Somehow it’s only more racist.
Last year, Cotton claimed that “diversity, inclusion are tools for national defense” and that diversity is a “warfighting imperative”. Perhaps actually winning wars would be imperative.
Has the Air Force become any more lethal on the battlefield ever?
“This team is exactly what we are looking for,” Cotton said of the Diversity and Inclusion Council at Malmstrom Air Force Base. “It is a diverse and unified team that is having crucial conversations about diversity and inclusion.”
The Montana Air Force base near Great Falls now has a Pride Month and will be spreading “unconscious bias training” which claims that all white people are racist.
Malmstrom has had a number of issues. Its nuclear missile unit has failed safety and security inspections, and bungled a response to a “simulated hostile takeover of a silo housing a nuclear missile”. There was also a cheating scandal involving 34 missile launch officers during a nuclear proficiency test and many more who knew about the cheating, but didn’t report it.
This was part of a string of problems going back over a decade. Cotton had been in charge of ICBMs at Malmstrom from 2009 to 2011. And he’s gone on climbing the ladder ever since.
Malmstrom’s nuclear arsenal is there to deter a nuclear war or end it quickly if it begins.
Having “crucial conversations about diversity” is not its mission, maintaining security procedures and being ready to kill one hundred million people in China, if necessary, is.
Are woke missileers who have conversations about how racist America is better at their jobs?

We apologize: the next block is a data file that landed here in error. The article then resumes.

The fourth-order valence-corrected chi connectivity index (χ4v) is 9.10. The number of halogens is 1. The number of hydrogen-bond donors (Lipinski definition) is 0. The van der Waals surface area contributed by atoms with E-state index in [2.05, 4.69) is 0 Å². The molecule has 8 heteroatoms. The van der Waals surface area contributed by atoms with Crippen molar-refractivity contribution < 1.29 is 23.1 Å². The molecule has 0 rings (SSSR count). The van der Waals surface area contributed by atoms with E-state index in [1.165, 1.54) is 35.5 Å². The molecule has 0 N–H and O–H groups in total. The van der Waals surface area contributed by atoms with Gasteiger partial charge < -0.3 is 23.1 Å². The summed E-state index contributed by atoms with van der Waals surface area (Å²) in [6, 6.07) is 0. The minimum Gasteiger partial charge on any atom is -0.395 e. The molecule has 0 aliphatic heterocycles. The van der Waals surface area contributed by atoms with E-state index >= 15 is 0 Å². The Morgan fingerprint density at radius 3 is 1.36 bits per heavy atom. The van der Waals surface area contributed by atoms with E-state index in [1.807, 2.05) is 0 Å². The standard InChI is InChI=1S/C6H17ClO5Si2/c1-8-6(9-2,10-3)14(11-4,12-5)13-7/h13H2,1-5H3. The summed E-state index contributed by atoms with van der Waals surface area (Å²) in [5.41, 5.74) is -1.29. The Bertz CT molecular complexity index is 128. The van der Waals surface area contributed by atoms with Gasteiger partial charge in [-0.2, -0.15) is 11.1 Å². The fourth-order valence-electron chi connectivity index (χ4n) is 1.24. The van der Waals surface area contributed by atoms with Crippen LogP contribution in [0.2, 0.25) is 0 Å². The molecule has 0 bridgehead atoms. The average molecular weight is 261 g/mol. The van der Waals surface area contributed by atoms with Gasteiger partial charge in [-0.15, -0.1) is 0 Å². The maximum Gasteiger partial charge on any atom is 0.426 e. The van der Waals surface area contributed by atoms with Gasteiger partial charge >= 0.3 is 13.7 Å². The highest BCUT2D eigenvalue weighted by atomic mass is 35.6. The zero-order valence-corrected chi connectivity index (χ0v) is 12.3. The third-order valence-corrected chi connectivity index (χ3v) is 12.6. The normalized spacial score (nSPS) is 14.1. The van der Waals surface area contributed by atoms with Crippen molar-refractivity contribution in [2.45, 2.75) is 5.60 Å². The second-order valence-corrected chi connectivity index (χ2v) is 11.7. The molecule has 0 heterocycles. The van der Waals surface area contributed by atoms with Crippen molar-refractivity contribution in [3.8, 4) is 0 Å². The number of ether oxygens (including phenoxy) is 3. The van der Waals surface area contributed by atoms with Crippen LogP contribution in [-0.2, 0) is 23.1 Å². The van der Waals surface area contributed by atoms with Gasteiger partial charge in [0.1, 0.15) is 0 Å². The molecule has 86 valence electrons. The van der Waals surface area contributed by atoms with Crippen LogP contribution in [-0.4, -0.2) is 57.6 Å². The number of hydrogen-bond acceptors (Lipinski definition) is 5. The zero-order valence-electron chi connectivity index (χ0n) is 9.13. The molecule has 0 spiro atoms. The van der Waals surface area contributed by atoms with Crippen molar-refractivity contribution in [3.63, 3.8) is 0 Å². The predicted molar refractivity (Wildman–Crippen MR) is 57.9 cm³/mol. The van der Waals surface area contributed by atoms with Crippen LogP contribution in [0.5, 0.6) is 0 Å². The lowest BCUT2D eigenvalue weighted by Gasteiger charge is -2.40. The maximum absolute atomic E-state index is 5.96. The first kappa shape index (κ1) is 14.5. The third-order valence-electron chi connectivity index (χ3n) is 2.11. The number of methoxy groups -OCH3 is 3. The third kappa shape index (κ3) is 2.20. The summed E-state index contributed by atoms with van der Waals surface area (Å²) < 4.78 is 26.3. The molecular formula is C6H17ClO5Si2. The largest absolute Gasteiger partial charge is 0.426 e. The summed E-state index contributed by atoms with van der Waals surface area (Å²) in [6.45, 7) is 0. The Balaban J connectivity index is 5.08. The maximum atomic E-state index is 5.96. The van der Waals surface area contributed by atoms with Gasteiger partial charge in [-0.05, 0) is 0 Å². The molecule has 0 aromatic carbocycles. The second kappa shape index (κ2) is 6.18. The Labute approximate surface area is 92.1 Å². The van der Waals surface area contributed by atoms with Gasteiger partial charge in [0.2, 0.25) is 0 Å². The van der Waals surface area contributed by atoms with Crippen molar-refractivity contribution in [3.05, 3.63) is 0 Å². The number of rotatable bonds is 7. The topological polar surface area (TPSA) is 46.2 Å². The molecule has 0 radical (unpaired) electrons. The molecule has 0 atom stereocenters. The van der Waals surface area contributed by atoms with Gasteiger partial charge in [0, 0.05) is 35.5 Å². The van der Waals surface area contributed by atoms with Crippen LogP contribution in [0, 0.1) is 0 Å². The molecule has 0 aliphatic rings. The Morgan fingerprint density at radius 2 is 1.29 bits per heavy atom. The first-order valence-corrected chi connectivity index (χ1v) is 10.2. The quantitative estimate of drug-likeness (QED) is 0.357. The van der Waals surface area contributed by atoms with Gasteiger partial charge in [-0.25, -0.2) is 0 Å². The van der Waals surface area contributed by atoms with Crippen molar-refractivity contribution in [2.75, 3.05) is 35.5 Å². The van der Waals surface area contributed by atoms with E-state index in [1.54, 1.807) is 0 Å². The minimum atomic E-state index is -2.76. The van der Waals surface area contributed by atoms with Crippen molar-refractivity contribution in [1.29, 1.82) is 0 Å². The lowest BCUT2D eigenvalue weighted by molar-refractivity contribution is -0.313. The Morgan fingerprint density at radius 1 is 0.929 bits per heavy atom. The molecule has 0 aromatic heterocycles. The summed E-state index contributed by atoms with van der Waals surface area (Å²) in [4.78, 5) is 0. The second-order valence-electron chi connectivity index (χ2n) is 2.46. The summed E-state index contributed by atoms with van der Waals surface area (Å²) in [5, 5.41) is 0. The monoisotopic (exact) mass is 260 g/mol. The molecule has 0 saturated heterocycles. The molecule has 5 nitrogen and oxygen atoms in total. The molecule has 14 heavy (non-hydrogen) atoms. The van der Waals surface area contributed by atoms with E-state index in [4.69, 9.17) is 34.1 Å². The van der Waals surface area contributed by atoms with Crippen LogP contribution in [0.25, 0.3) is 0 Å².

As head of U.S. Strategic Command, Gen. Cotton will have a leading responsibility in defending or going on the offensive against America’s enemies. But does he view America as the enemy?
Now that its leadership is “diverse” in the sense of being concentrated among members of a single race who agree that the country they claim to serve is a racist place that randomly kills black people on account of their race, is the Air Force any better for it?
FrontPage Magazine’s latest pamphlet, How Obama and Biden Destroyed the Greatest Military the World Has Ever Seen, documents how readiness rates for F-22 stealth fighters are at the halfway mark, CV-22 Ospreys are at 50%, F-35As are at 68%, F-15E’s are at 66%, and the B-1 Lancer is at 40%. The B-1s are under Air Force Global Strike Command.
Instead of cleaning house, the Biden administration is rewarding failure and doubling down on wokeness. The Air Force isn’t ready for a major war, but its diverse leaders are eager to fight one against other Americans.
In an interview with Air Force Magazine, Cotton was described as saying that he “hopes the U.S. can reach a point where he doesn’t have to talk to his adult children about how to stay safe every week” from what is apparently the lurking menace of evil white people everywhere.
Given the opportunity, you have to wonder whether Cotton would nuke Beijing or Texas.
“It’s time for our nation to really dive into this and get after it—once and for all. And hopefully, you know, I don’t have to have those conversations with my kids,” he complained.
Perhaps it’s time for the Air Force to stop having conversations about racism mandated by racists and for our nation to stop handing over our national defense to those who hate her.
Nemo me impune lacessit